Divorce is hard and has long-term effects, says Rehman. It does not only disintegrate a family, but breaks every member of the family individually, he adds. While he was coping with his own pain, he realised how badly his older son, Izaan, had been affected.

Izaan, who was then four years old, became quiet. He lost his appetite, focus and interest in everything he used to like. It was alarming to see. “That is when I stood up for my children and vowed to raise them like warriors, and not just survivors,” Rehman says.

Javed Khan, 72, stepped into his wife’s shoes when she was diagnosed with chronic liver disease and was bedridden in 1991. His daughter, Zarin, tells Eos, “My father not only looked after his three young children, he was also the sole caregiver to my mother throughout her illness. He also managed his job, tuitions and house chores all on his own,” she says.

When Zarin’s mother passed away in 2000, her father became a better version of her mother. “We never felt the need to tell him when we were feeling low or sick. He somehow knew it magically. We are still surprised at how beautifully he stepped into our mother’s shoes.” The biggest sacrifice Zarin thinks her father has made is staying single and raising his children like a “2-in-1” parent.

Saeed Ahmed Khan with daughter Kiran Saeed
Saeed Ahmed Khan with daughter Kiran Saeed

Her father maintained a perfect equilibrium in his work and family life. Zarin says she and her siblings never felt neglected because of his work commitments. “Since my father was a teacher, he used to reach home by 3pm. We were busy in our lives and studies. In fact, he was the one who was neglected. There were times when I felt he needed the attention of a partner,” she says.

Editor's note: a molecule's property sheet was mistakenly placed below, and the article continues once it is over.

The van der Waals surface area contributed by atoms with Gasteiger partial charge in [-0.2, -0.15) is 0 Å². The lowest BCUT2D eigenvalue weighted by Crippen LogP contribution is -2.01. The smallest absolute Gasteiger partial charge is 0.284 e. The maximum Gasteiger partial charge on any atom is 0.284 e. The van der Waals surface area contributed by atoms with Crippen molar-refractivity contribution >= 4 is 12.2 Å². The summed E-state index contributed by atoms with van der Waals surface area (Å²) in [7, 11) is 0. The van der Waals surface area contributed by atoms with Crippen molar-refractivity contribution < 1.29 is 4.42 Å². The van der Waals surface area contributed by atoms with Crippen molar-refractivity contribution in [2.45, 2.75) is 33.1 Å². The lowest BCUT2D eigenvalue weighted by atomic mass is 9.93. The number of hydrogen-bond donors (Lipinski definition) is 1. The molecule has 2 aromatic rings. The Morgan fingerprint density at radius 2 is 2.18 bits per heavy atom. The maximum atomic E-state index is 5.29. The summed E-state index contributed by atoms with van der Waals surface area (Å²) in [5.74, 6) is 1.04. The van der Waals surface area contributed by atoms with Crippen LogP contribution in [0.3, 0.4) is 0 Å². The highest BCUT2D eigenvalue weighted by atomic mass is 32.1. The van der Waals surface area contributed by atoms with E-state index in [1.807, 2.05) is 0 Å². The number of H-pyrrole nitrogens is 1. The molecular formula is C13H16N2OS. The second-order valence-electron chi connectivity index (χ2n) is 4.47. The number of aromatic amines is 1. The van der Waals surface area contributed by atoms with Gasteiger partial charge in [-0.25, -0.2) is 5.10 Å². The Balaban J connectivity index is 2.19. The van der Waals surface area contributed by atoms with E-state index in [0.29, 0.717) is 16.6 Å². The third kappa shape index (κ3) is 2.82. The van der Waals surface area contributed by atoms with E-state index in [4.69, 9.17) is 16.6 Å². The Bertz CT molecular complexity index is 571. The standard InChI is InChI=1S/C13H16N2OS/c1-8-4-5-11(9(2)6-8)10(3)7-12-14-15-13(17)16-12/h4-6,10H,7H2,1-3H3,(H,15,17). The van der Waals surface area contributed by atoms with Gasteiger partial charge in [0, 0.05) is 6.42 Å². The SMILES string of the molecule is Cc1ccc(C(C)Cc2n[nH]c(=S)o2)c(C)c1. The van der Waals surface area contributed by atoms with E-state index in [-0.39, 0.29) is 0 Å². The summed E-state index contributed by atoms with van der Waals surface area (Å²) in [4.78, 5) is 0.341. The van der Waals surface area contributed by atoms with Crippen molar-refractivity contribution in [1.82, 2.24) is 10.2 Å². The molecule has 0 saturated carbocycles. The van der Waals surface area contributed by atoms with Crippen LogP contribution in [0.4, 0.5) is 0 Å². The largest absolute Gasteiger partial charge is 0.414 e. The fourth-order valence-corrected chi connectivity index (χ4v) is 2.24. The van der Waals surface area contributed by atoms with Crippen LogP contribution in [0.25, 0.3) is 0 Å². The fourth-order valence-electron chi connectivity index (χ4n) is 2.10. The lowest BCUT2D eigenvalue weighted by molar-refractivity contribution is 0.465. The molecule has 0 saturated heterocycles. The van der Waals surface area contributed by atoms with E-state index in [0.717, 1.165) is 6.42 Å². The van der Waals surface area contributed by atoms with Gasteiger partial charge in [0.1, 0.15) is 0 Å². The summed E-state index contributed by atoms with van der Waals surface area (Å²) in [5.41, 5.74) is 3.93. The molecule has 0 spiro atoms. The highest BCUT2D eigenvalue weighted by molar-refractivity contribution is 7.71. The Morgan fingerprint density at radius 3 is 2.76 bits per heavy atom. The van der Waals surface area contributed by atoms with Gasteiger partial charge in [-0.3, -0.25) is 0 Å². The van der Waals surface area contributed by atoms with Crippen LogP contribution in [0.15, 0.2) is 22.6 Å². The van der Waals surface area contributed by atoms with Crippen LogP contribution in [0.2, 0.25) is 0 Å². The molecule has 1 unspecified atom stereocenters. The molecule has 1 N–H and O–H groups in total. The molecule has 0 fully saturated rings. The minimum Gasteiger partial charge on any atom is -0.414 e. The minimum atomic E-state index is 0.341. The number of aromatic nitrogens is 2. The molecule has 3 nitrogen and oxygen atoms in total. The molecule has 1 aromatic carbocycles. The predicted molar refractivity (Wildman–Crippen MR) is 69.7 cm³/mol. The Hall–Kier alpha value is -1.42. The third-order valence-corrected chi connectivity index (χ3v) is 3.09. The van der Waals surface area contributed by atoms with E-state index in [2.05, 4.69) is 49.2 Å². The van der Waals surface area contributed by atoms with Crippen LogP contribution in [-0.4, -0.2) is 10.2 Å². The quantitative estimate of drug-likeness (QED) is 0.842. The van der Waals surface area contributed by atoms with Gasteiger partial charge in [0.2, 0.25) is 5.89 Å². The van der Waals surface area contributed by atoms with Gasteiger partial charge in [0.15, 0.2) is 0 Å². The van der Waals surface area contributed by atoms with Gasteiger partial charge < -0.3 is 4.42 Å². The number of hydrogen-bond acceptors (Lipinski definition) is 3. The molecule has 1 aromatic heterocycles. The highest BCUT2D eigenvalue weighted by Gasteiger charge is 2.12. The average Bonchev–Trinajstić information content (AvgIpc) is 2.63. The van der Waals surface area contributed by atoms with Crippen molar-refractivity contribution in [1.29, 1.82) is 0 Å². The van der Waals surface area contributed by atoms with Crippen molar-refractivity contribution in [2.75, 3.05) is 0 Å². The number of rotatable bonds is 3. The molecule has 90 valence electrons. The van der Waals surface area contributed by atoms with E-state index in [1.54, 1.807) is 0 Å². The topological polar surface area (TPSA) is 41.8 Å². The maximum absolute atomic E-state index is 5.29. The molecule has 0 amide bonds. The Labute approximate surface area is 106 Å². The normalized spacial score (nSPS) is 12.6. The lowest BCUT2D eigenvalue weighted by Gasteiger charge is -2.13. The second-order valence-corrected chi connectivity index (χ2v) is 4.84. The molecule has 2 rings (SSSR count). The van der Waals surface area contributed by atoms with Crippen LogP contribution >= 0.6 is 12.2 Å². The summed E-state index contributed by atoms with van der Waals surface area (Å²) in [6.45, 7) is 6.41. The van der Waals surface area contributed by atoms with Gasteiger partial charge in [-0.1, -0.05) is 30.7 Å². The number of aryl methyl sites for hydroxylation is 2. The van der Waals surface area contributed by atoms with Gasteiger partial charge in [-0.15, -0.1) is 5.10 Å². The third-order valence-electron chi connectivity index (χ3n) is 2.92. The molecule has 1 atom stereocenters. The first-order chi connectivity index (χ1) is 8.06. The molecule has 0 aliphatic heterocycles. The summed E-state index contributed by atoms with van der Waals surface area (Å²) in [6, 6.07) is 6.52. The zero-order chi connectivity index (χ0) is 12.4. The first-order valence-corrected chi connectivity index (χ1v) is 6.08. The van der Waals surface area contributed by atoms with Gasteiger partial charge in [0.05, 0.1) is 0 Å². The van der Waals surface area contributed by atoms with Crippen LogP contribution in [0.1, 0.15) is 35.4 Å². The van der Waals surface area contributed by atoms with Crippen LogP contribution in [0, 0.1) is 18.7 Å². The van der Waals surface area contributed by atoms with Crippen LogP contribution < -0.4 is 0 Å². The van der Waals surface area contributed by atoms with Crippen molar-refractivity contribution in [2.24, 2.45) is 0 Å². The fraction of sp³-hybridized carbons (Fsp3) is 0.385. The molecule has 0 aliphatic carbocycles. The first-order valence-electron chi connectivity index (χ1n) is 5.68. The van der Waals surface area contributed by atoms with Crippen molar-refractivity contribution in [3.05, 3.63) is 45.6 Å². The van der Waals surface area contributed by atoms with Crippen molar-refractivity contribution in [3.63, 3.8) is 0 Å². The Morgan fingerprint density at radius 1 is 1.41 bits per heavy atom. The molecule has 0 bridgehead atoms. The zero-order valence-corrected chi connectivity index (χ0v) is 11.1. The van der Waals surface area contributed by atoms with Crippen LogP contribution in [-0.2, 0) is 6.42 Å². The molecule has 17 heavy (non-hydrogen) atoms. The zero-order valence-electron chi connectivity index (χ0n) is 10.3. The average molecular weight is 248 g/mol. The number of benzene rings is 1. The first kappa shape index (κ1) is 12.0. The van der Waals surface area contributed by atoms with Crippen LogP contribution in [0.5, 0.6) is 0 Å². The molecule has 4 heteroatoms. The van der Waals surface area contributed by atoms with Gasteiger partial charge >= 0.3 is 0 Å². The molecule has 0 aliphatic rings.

Zarin laments that society is ruthless to single fathers. They encounter discouragement and demotivation frequently. “People watch single fathers with a critical eye and start blaming and shaming them if something goes wrong.” Zarin, however, is grateful and proud for the opportunities Javed Khan afforded his daughters.

“My mother wanted my elder sister to become a doctor. Today, she is a famous paediatric oncologist abroad. My father faced many hardships, but ensured that her dream came true. Whatever we are today, is all because of our father,” she says.

Yet Javed Khan still thinks that he has not done enough. Experts call this innate fear ‘dad-guilt’. It comes from within, but is amplified when a father is faced with shaming and criticism. Many fathers are unable to appreciate themselves because of society’s finger-pointing.

Our society generally lacks compassion, and single parents are no exception.

Atta Qazi, 58, was taunted for taking a long leave from work after the sudden death of his wife in 2013. “When I returned to work, my boss said to me, ‘No one dies with a dying person. But, it seems like you have died with your wife.’”

Qazi quit his job and raised his three children with the support of his relatives. His daughter, who was then seven years old, went through great trauma after her mother’s untimely death. “She used to say that she is connected with her mother through Wi-Fi. It was so difficult to bring my children back to life.” Qazi shares a great bond with his children and is grateful to his family for sticking by his side in his time of need.

When fathers assume a bigger role in parenting, they also assume the risk of being shamed for their style of parenting — criticism is not just limited to mothers. Single fathers, who are adapting to a major change after losing a partner, may try different methods of parenting and will face criticism for their choices. Rehman has been a victim of dad-shaming but he says it never bothers him. “People will always find a way to criticise,” he says, “so I turn a deaf ear to them.”